“But now we are in a crisis unmatched by anything our schools have ever experienced. … In the present budget reality, there may be no money for art supplies, and I don’t know if we can retain instrumental music. I’ve never seen it this bad.”
Then: New teacher at Morrison Elementary School.
Now: Award-winning teacher at Baldi Middle School, his alma mater, with National Board certification, and member of the PFT executive committee.
“Twenty years ago we had a more holistic education. But as we started focusing on using test scores as the only barometer of success, things got worse. These kids need more. What we give them is less. By punishing, shaming, labeling, and narrowing the curriculum to focus on tested subjects, we’re not giving them a better education.
“If you want to help the majority of students, you have to support kids and respect the teachers working with them. Teachers are really interested in collaboration, in making a difference, but they also want to make a good living and feel respected and appreciated. It is tough in an urban schoolroom; people work like a dog and then are made to feel like they are part of the problem.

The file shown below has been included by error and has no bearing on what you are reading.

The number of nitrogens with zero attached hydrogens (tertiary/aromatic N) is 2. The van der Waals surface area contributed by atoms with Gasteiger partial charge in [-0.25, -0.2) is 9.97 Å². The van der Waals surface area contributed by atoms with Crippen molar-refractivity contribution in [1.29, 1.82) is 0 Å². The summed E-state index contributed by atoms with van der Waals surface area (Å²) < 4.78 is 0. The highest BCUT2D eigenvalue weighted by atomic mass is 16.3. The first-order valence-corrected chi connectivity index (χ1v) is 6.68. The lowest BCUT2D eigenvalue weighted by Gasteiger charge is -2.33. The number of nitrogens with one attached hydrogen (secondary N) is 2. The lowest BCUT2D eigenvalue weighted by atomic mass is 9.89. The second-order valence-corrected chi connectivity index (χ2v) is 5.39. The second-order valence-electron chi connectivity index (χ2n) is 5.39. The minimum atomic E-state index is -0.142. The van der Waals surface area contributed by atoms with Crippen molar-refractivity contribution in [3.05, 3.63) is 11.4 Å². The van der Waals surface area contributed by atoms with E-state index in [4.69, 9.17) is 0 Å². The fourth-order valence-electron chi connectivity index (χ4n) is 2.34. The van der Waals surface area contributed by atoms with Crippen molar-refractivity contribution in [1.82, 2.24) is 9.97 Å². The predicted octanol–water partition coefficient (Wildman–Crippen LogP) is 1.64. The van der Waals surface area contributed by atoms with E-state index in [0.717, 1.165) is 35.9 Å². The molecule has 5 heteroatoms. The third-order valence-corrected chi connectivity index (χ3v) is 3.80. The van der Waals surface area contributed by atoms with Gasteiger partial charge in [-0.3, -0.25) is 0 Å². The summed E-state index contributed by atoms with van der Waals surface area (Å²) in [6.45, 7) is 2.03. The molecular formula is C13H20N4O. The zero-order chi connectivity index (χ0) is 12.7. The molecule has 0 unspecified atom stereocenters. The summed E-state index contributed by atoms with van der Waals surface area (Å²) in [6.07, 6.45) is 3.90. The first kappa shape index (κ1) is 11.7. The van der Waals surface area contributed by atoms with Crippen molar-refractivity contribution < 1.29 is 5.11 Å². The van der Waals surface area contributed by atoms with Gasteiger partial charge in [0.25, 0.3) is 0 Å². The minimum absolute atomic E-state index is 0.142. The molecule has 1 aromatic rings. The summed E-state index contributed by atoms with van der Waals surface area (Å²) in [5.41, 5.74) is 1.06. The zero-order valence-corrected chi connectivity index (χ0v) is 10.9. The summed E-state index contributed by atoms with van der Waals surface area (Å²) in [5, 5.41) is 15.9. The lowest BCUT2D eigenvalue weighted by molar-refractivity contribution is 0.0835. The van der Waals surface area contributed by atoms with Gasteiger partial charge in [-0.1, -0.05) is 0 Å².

“If the SRC’s creation was to have solved fiscal problems, at what point … can we label it a disaster? A teacher couldn’t last … with that record.”
Then: An administrator at Community Academy, at the time a contractor taking students who were dropouts or near-dropouts.
Now: Founder and CEO of Boys Latin Charter School.
“There’s a wider range of options than there was 20 years ago. You’ve got Mastery, KIPP, Freire, CHAD, The Workshop School, Science Leadership Academy, as many creative and performing arts schools as New York, and two more than Los Angeles. That’s a good thing.
“But they don’t want to put the numbers out there. If they did, you’d see how poorly kids were doing in college enrollment. You’d see Asian kids on top, then White girls, Black girls, White boys, Latino girls, Black boys, Latino boys. It’s been that way for the past 20 years. If you look at college enrollment for Black and Latino boys, it’s half of what Asians are.
“Our kids [at Boys’ Latin] understand what school is. I got my kids into 130 colleges, and not one asked about the state tests, but we’re giving kids the grit factor, we’re forcing them to be involved in other activities. The kids who get that in high school, they go to college, and they’re fine.”
|204,000 students||196,000 students (131,000 in District schools, 4,000 in alternative schools, 61,000 in charter schools)|
|87% economically disadvantaged||81% economically disadvantaged|
|63% African American||56% African American|
|21% White||14% White|
|11% Hispanic||19% Hispanic|
|< 5% Asian||6% Asian|